Jean-Bernard-Leon Foucault was a French physicist who is considered one of the most versatile experimentalists of the nineteenth century. He is well known for his experiments in optics and mechanics and was involved in the development of a method to measure the speed of light with extreme accuracy. Foucault is most often remembered for proving, with the use of a pendulum, that the Earth rotates on its axis.
On September 18, 1819 Foucault was born in Paris, France, the son of a publisher. His early education was received at home and he showed youthful promise in mechanics. After obtaining his bachelor of arts degree, Foucault entered medical school but soon abandoned the program. Instead, he began working for Alfred Donne, making preparations for a university medical microscopy course. Since his elementary mathematical and scientific training had been inadequate for his interests, Foucault supplemented it as he became involved with invention and experiment.
Foucault met the French physicist Armand Fizeau in 1839 and the pair worked in close collaboration for almost a decade. Together they took the first detailed pictures of the sun's surface and developed a more precise way to measure the speed of light in 1849. Foucault proved independently that the speed of light in air is greater than it is in water. His other contributions to the field of optics included a method of measuring the curvature of telescope mirrors, an improved technique to silver astronomical mirrors, a method of testing telescope mirrors for surface defects, and the invention of a polarizing prism to orient and manipulate polarized light.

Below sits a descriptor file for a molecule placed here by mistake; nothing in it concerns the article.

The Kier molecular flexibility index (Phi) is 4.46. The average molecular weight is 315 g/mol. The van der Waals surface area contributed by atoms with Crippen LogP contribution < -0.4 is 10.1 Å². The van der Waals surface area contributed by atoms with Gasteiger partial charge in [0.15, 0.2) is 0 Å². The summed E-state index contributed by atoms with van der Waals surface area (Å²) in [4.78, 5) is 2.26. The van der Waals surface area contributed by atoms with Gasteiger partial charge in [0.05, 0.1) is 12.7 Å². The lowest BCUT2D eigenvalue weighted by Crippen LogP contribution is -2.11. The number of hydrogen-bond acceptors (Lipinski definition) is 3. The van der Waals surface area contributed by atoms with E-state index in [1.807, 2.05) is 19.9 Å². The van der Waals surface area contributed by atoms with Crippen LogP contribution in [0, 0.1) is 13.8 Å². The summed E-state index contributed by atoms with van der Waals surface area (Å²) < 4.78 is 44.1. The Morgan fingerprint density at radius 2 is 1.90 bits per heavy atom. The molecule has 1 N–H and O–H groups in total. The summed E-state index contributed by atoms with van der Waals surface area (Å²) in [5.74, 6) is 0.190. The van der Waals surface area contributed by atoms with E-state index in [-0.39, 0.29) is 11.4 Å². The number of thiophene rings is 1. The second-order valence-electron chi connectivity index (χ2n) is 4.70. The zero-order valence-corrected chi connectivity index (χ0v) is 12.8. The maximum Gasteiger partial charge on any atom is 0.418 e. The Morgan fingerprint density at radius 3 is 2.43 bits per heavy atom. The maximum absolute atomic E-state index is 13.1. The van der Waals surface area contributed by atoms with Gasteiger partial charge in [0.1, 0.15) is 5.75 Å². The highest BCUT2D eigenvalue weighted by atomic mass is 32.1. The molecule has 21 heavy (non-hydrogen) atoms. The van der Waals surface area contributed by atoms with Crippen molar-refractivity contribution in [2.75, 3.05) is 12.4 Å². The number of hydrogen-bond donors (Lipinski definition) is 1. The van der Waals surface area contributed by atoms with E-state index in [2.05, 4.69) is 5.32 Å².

Succeeding Donne as the scientific editor of the French publication Journal des Débats in 1845, Foucault's most widely recognized feat was not completed until several years later. While employing a pendulum to create a clock used for controlling telescopes, he stumbled upon the idea of applying the technique to prove that the Earth rotates on its axis. Foucault based his proof on Newton's law, which states that when a body is set in motion, it will move in a straight line from its origin, as long as it is not influenced by outside forces. Foucault demonstrated his proof for the first time at the 1851 World's Fair in the Pantheon in Paris. He showed that although the pendulum seemed to change its path during the day, it was actually the floor that was rotating underneath the pendulum. Because the floor is attached to the Earth, it must be the Earth that is rotating.
The gyroscope was another device invented by Foucault to demonstrate the Earth's movement around its axis. The apparatus he designed earned him the Cross of the Legion of Honour and is the basis of the modern gyrocompass. Foucault was given the position of physicist of the Paris Observatory beginning in 1855 and was one of the first to demonstrate the existence of eddy currents generated by magnetic fields, which are sometimes referred to as Foucault currents. Other honors bestowed upon him include the Copley Medal of the Royal Society of London, as well as election into the Bureau of Longitudes and the French Academy of Sciences. His successful career was ended prematurely, however, when he suffered a sudden stroke of paralysis and died at the age of 48.
Measuring the Speed of Light - Starting with Ole Roemer's 1676 breakthrough endeavors, the speed of light has been measured at least 163 times by more than 100 investigators utilizing a wide variety of different techniques. Finally in 1983, more than 300 years after the first serious measurement attempt, the speed of light was defined as being 299,792.458 kilometers per second by the Seventeenth General Congress on Weights and Measures. Thus, the meter is defined as the distance light travels through a vacuum during a time interval of 1/299,792,458 seconds. In general, however, (even in many scientific calculations) the speed of light is rounded to 300,000 kilometers (or 186,000 miles) per second.
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